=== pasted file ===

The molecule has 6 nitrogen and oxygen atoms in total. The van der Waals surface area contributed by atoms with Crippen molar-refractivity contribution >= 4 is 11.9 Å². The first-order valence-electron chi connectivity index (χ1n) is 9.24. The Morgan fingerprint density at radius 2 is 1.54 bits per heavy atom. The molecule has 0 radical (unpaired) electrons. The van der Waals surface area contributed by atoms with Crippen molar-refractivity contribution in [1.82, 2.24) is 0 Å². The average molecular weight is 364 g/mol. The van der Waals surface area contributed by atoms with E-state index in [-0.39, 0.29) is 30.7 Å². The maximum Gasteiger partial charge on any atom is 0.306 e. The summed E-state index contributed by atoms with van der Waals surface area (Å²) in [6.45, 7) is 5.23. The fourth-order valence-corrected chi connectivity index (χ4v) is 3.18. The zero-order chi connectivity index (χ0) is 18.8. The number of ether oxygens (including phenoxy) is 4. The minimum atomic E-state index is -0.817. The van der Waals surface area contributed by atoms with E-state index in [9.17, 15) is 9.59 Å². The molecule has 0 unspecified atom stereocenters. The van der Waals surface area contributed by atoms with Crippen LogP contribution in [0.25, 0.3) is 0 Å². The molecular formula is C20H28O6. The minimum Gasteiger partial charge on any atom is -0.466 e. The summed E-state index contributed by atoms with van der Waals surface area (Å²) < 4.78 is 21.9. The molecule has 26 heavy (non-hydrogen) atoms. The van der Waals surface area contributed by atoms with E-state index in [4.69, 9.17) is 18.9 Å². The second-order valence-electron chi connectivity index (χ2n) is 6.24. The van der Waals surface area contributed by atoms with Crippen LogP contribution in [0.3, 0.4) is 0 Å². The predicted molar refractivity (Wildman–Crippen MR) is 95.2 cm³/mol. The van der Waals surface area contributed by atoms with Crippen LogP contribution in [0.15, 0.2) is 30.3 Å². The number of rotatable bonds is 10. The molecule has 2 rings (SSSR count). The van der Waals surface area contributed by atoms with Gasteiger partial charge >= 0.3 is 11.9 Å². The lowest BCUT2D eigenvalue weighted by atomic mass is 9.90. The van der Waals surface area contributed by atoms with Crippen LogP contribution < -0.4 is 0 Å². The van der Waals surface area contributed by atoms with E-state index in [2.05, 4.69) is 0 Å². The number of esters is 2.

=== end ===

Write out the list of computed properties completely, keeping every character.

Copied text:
The molecule has 6 nitrogen and oxygen atoms in total. The van der Waals surface area contributed by atoms with Crippen molar-refractivity contribution >= 4 is 11.9 Å². The first-order valence-electron chi connectivity index (χ1n) is 9.24. The Morgan fingerprint density at radius 2 is 1.54 bits per heavy atom. The molecule has 0 radical (unpaired) electrons. The van der Waals surface area contributed by atoms with Crippen molar-refractivity contribution in [1.82, 2.24) is 0 Å². The average molecular weight is 364 g/mol. The van der Waals surface area contributed by atoms with E-state index in [-0.39, 0.29) is 30.7 Å². The maximum Gasteiger partial charge on any atom is 0.306 e. The summed E-state index contributed by atoms with van der Waals surface area (Å²) in [6.45, 7) is 5.23. The fourth-order valence-corrected chi connectivity index (χ4v) is 3.18. The zero-order chi connectivity index (χ0) is 18.8. The number of ether oxygens (including phenoxy) is 4. The minimum atomic E-state index is -0.817. The van der Waals surface area contributed by atoms with E-state index in [9.17, 15) is 9.59 Å². The molecule has 0 unspecified atom stereocenters. The van der Waals surface area contributed by atoms with Crippen LogP contribution in [0.25, 0.3) is 0 Å². The molecular formula is C20H28O6. The minimum Gasteiger partial charge on any atom is -0.466 e. The summed E-state index contributed by atoms with van der Waals surface area (Å²) < 4.78 is 21.9. The molecule has 26 heavy (non-hydrogen) atoms. The van der Waals surface area contributed by atoms with E-state index in [4.69, 9.17) is 18.9 Å². The second-order valence-electron chi connectivity index (χ2n) is 6.24. The van der Waals surface area contributed by atoms with Crippen LogP contribution in [0.3, 0.4) is 0 Å². The predicted molar refractivity (Wildman–Crippen MR) is 95.2 cm³/mol. The van der Waals surface area contributed by atoms with Crippen LogP contribution in [0.15, 0.2) is 30.3 Å². The number of rotatable bonds is 10. The molecule has 2 rings (SSSR count). The van der Waals surface area contributed by atoms with Gasteiger partial charge >= 0.3 is 11.9 Å². The lowest BCUT2D eigenvalue weighted by atomic mass is 9.90. The van der Waals surface area contributed by atoms with Crippen LogP contribution < -0.4 is 0 Å². The van der Waals surface area contributed by atoms with E-state index in [2.05, 4.69) is 0 Å². The number of esters is 2.